PhD Studentship: Plant Science (Stellenbosch)

Project Title: Functional Characterisation of Genetic Factors Involved in Grapevine Surface Formation 

Tutors: Claudio Moser (Fondazione Edmund Mach, Italy), Justin Lashbrooke (Stellenbosch University, South Africa) and Melané Vivier (Stellenbosch University, South Africa)

Key words: Grapevine, cuticle, ripening, secondary metabolism, transcriptional regulation

Location and Duration: We offer competitive funding for 4 years, for a PhD project co-hosted by Fondazione Edmund Mach, in Italy, and Stellenbosch University, in South Africa. The student will spend approximately 50% of his/her time in each location. The project will commence as soon as a suitable candidate is found.

Fondazione Edmund Mach and the Moser lab: Fondazione Edmund Mach is located in the nortern part of Italy, a one hour drive from Verona. The research centre of the institute performs interdisciplinary research in the fields of modern and sustainable agriculture, food and nutrition and environment and health. The central goal of the Moser group (housed in the Genomics and Biology of Fruit Crop Department) is the study of genes identified in the genomes of grapevine, apple and strawberry in order to dissect the molecular basis of fruit quality and plant defence against pathogens.

Stellenbosch University and the Vivier lab: Work at Stellenbosch University will be performed under the guidance of Dr Lashbrooke and Prof. Vivier, at the Institute of Wine Biotechnology. Research in this group focuses of secondary metabolism in grapevine and the regulation of this metabolism in response to environmental changes. The institute comprises of platforms focussing on transformation and tissue culture, analytical chemistry and molecular biology.

Project description: The surface of the above ground parts of plants is covered by a waxy layer named the cuticle. This surface structure plays a major role in both vegetative and reproductive organs, contributing to the plant’s protection from a range of abiotic and biotic stresses and to fruit postharvest quality traits such as storage, transport and pigmentation. These parameters are particularly important in terms of grapevine cultivation, and the production of table grapes and wine. Indeed, waxiness of grape berries is associated with fruit firmness and extended shelf life, as well as resistance to fungal infection. The main aim of this project will be to identify, and characterise, genetic elements that are key to surface formation in grapevine and to develop functional markers for grapevine breeding. The student will build on the knowledge generated in the Moser lab concerning the role of the VvERF45 gene, which was found to regulate both ripening and surface formation; while also investigating candidate genes from a recently performed genomic survey for wax formation in grapevine. Genes will be characterized in detail by a variety of genomic, molecular, chemical and histological methods. And the student will likely be exposed to, and perform experiments using Electron microscopy, quantitative real time PCR, Gas Chromatography-Mass Spectrometry, plant physiological and pathogen assays, generation of transgenic plants, promoter trans-activation assays, amongst other technologies. The information generated from these experiments will result in a greater understanding of grapevine surface formation, particularly in the context of fruit ripening, pathogen defence and water stress, while identified functional markers may be used for marker assisted selection in grapevine breeding programs.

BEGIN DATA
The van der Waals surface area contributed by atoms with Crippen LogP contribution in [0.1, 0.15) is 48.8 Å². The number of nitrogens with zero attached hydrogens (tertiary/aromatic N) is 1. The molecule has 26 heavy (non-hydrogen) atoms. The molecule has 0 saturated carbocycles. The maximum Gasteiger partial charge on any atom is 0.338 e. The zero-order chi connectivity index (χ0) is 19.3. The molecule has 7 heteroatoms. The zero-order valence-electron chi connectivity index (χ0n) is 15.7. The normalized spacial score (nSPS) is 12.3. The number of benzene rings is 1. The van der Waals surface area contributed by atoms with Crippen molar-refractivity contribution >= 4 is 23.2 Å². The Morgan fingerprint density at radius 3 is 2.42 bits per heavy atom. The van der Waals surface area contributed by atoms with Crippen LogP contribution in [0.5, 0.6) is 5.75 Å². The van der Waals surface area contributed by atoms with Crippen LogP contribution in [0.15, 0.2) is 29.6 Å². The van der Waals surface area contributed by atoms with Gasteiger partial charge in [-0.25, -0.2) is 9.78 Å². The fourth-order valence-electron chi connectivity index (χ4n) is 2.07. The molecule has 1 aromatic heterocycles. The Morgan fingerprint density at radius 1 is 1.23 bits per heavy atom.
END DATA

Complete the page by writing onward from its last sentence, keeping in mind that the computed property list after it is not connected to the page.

Background of the potential candidate: The project will be based on molecular biology (cloning, nucleic acid isolation, biochemical assays, transgenic plants etc..) and therefore the student will preferentially have expertise in these methods. In addition, genomic and chemical analyses will be extensively used, and it is desirable that the candidate have an interest in these approaches. Further, fluent English speaking and writing and the ability to function in a team-oriented environment are desirable.

Reference papers: 

• Leida et al (2016). Insights into the Role of the Berry-Specific Ethylene Responsive Factor VviERF045. Frontiers in Plant Science, 7, 1793. 

• Lashbrooke et al (2015). The Tomato MIXTA-Like Transcription Factor Coordinates Fruit Epidermis Conical Cell Development and Cuticular Lipid Biosynthesis and Assembly. Plant Physiology, 169, 2553-2571.

Application procedure: Send a brief academic CV and half page motivation letter to Dr Lashbrooke (LashbrookeJ@arc.agric.za) before August 31st 2018, with “Grapevine Surface PhD application” as the subject of the email. You should also indicate when you would be available to start the PhD. 

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